Announcing a new series, “Life in Kurdistan”, where I’ll be talking about what it’s like to live in Kurdistan, in a slightly different vein than I have been so far. As in, what it’s like to be an expat here, rather than simply traveling through.
On to the topic of the day: RED TAPE.
If you decide you want to live and work in Kurdistan, you will obviously have to make a trip to the Immigration Office to obtain a visa/residency permit. The office is in Sulaimaniya, and is called “Directorate of Sulaimany Residence” (No one bothered to do a spelling/grammar check before posting it in giant letters in the front of the building? Then again, this is the least of their worries).
Good luck, my friend, trying to get past all the red tape. Because you will be COVERED, and TANGLED, and SWIMMING in red tape. My trusty *fixer will have to come cut you out of it.
So this horribly grim building is where I spent 6 hours today (SIX! SIX!!) getting my 2-month work visa renewed. First of all, I’d like to point out that a 5-hour trip to the immigration office already happened in early September when I first got to Kurdistan. Both times were a hectic shuttling back and forth between stuffy offices filled with unhappy men and women clutching their passports and shoving stamped papers at any official-looking person’s face. People seem to be under the impression that the more stamps and signatures, the better. Umm, excuse me?? Certainly not when getting each stamp and each signature means running to yet another office, shoving past the milling bodies to wave one paper or another at an official’s face, only to fight your way out of that office to the next. And repeat, about five or six more times. Actually, I’m not sure how many times our fixer had to do this. All I know is, both times at the immigration office Anna and I were deposited in a stank room or hallway and told to wait, only to be called an hour later to go stand in another stank room for 15 minutes, and then back to the hallway.
*Clarification is probably good at this point: whenever I refer to our fixer, I don’t actually mean a fixer – at least in the sense of using “illegal and unlawful means” to arrange things. He does arrange things for us, and is the only reason Anna and I have our work visas today. When we arrived at the Immigration Office this morning, it was raining and there was a sad queue looking miserable in the rain. We joined the queue and took on equally miserable faces, until Mr. Fixer caught up to us, talked with some guys at the door and voila! We’re in. Though I failed to appreciate it quite as much in the following hours, I’m pretty sure a lot of queue-jumping was thanks to him. I’m not actually sure how he gets us around the waiting – hahaha funny I say that, because we waited around for 6 hours today, but we probably would’ve waited longer without him. Maybe he’s really well-connected, or he knows all the right things to say, or maybe he has in fact greased the right hands. Who knows. I wasn’t about to question it.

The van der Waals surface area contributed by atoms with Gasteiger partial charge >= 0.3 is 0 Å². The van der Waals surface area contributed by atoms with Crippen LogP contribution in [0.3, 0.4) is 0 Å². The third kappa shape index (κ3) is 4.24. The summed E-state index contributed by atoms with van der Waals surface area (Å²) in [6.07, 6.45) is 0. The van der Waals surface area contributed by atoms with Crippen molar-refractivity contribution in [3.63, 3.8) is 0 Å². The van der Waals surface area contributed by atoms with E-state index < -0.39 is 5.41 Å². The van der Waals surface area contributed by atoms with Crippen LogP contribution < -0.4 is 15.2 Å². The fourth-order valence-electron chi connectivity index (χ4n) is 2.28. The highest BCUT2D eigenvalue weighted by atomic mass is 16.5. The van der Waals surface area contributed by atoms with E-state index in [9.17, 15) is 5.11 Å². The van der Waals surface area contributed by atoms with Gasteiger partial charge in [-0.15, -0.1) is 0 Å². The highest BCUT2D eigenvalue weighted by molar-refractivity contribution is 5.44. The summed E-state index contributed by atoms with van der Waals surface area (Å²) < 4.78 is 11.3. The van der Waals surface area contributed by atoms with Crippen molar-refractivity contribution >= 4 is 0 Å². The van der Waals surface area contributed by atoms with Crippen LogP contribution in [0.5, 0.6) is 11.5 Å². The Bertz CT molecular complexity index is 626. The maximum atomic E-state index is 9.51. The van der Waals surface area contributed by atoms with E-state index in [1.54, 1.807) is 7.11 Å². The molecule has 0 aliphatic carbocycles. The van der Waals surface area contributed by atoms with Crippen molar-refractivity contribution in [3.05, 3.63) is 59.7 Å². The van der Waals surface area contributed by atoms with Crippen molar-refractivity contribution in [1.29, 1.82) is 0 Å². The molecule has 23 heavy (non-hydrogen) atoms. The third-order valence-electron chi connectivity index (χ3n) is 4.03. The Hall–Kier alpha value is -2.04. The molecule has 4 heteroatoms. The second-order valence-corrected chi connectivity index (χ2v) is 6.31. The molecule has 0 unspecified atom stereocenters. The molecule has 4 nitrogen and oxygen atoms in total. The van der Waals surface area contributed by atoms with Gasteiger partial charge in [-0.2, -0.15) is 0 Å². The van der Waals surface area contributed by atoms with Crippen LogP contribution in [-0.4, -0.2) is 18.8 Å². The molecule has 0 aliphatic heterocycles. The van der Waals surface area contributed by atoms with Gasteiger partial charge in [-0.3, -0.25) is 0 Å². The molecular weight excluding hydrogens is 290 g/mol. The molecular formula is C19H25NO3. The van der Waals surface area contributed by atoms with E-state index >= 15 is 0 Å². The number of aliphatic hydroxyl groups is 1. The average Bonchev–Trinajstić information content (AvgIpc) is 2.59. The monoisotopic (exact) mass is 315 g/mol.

Anyway, so lots of handing back and forth of our passports, signing of papers, and the first time around, getting blood drawn. Which was a horrifying experience because 1) I’m irrationally afraid of needles, 2) I have a history of vomiting on people who try to take my blood, and 3) the “clinic” was one of the most unsanitary clinics I have ever seen. I won’t bring up my qualms about germs in most other places, but a place where someone – hopefully a qualified medical professional – is going to stick a (hopefully new, sterile) needle into my arm to draw blood better be hygienic and reeking of disinfectant. Now, I’m not sure what the purpose of a blood test is in relation to obtaining a work visa. My best bet would be to make sure immigrants are not bringing in diseases into the country – which is ironic, because I felt like I was probably going to get a disease while trying to get a visa, rather than the other way around.
So what I’m trying to say is, there is a LOT OF RED TAPE and unnecessary bureaucracy involved in getting a visa in Kurdistan. Or really, getting anything done. Instead of other countries – i.e. Korea, Korean efficiency, how I miss thee – where you go to a specific office and see one person who sorts you out, here in Kurdistan you are required to run around to every single office to get the signature or stamp of every single official in the building. I exaggerate. But only slightly. I wasn’t able to take any pictures inside, but there were people lining every corridor and pouring out of every room in the building, all holding heavily stamped pieces of paper. And shuttling back and forth between rooms and officials for inexplicable reasons – from what I could see, they were all doing the same thing. So why must we see so many people just to get one thing accomplished? It’s not like the Kurdish government wants to make people’s lives more complicated, so it must be to create more jobs
and keep people complacent and happy with the inefficient, corrupt government. The more people who feel important and powerful, the more people who are okay with keeping around the government that keeps them around. Patronage at its finest.
This is my advice to you. If you would like to spend some time in Kurdistan and need a visa, find yourself a trusty fixer, take a good book and be prepared to waste away your day knee-deep in red tape.
I’ll end with the best moment of the day:
It’s been 5 hours and I’m ranting about the inefficiency of the system. A lot of incoherent half-sentences and mumbling about how this is so much worse than Kenya; Kurdistan is not a third world country; y’all need to GET IT TOGETHER; and the like.
My trusty fixer: “but this is the best organized place in all of Kurdistan“.
Stunned silence, followed by hysterical laughter.
Oh dear. Sweet baby Buddah help us all.